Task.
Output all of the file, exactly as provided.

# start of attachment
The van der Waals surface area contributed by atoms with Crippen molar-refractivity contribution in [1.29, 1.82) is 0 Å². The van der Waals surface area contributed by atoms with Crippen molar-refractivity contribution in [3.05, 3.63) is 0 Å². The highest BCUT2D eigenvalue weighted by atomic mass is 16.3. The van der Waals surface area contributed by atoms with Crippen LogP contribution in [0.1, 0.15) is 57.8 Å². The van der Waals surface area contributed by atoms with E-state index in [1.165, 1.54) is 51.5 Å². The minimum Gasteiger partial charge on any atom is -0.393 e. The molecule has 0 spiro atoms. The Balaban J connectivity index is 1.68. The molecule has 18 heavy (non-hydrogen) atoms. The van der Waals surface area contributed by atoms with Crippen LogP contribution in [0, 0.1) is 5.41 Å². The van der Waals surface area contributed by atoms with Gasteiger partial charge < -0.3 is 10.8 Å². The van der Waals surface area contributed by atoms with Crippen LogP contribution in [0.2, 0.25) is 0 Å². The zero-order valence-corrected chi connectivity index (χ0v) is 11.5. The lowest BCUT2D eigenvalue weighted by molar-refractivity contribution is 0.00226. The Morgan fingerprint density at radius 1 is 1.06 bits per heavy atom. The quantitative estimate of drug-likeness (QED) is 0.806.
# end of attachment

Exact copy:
The van der Waals surface area contributed by atoms with Crippen molar-refractivity contribution in [1.29, 1.82) is 0 Å². The van der Waals surface area contributed by atoms with Crippen molar-refractivity contribution in [3.05, 3.63) is 0 Å². The highest BCUT2D eigenvalue weighted by atomic mass is 16.3. The van der Waals surface area contributed by atoms with Crippen LogP contribution in [0.1, 0.15) is 57.8 Å². The van der Waals surface area contributed by atoms with E-state index in [1.165, 1.54) is 51.5 Å². The minimum Gasteiger partial charge on any atom is -0.393 e. The molecule has 0 spiro atoms. The Balaban J connectivity index is 1.68. The molecule has 18 heavy (non-hydrogen) atoms. The van der Waals surface area contributed by atoms with Crippen LogP contribution in [0, 0.1) is 5.41 Å². The van der Waals surface area contributed by atoms with Gasteiger partial charge < -0.3 is 10.8 Å². The van der Waals surface area contributed by atoms with Crippen LogP contribution in [0.2, 0.25) is 0 Å². The zero-order valence-corrected chi connectivity index (χ0v) is 11.5. The lowest BCUT2D eigenvalue weighted by molar-refractivity contribution is 0.00226. The Morgan fingerprint density at radius 1 is 1.06 bits per heavy atom. The quantitative estimate of drug-likeness (QED) is 0.806.